Stop Weaponizing Your Whiteness
Rachel: One thing that’s become grimly clear over years of reading and writing reporting on anti-Black violence is that documentation has pretty limited utility; the stories that white people in the US tell ourselves about race and about our own actions run deep, and in the past five years we’ve seen countless incontrovertible recordings of intentional, premeditated violence that white people have still found a way to rationalize. I know all this, and yet it’s still pretty amazing to have such incredibly literal video evidence of the specific violence of white women. I’m thinking of Amy Coopers’ petulant insistence that “I’m not a racist,” and how removed from meaningful definitions of language that idea is — the risk to Christian Cooper’s life is so evident here, what would it matter if Amy Cooper personally considers herself to have had racist motivations or not? Amy Cooper could have been — and is, every day! — so many white women in so many communities across the US; especially this week, it seems like a clear message to me that for white people, sending NYT links and books about unconscious bias to our family is not close to enough; it was up to the other white people in Amy Cooper’s life to make sure she didn’t dare pick up that phone, not to commiserate with her over her donation to Obama’s campaign.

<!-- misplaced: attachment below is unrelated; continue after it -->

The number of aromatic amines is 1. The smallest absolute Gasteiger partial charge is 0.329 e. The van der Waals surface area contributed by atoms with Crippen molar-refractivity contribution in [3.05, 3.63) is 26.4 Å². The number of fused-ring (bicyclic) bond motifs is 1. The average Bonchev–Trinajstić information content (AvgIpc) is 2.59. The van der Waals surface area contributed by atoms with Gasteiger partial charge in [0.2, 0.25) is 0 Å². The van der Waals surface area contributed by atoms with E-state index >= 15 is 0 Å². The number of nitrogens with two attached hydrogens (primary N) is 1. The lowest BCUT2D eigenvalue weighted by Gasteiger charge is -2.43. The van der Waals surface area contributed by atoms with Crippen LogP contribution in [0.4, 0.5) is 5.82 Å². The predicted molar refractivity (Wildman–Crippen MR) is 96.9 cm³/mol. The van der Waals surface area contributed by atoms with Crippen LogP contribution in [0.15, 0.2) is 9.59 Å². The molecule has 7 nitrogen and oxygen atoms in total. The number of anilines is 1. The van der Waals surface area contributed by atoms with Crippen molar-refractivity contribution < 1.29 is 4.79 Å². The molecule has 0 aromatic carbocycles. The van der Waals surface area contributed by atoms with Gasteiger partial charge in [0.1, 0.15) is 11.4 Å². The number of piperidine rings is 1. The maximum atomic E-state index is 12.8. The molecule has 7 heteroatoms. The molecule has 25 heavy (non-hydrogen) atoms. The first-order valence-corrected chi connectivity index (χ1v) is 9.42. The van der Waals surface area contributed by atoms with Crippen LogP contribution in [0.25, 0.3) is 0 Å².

Himani: Just using this as one more opportunity to point out – Asians, we’re guilty of this too, because we like to pretend to be white by proximity when it’s convenient. This has to stop.
We Must Support Hong Kong. I Have No Idea What That Looks Like.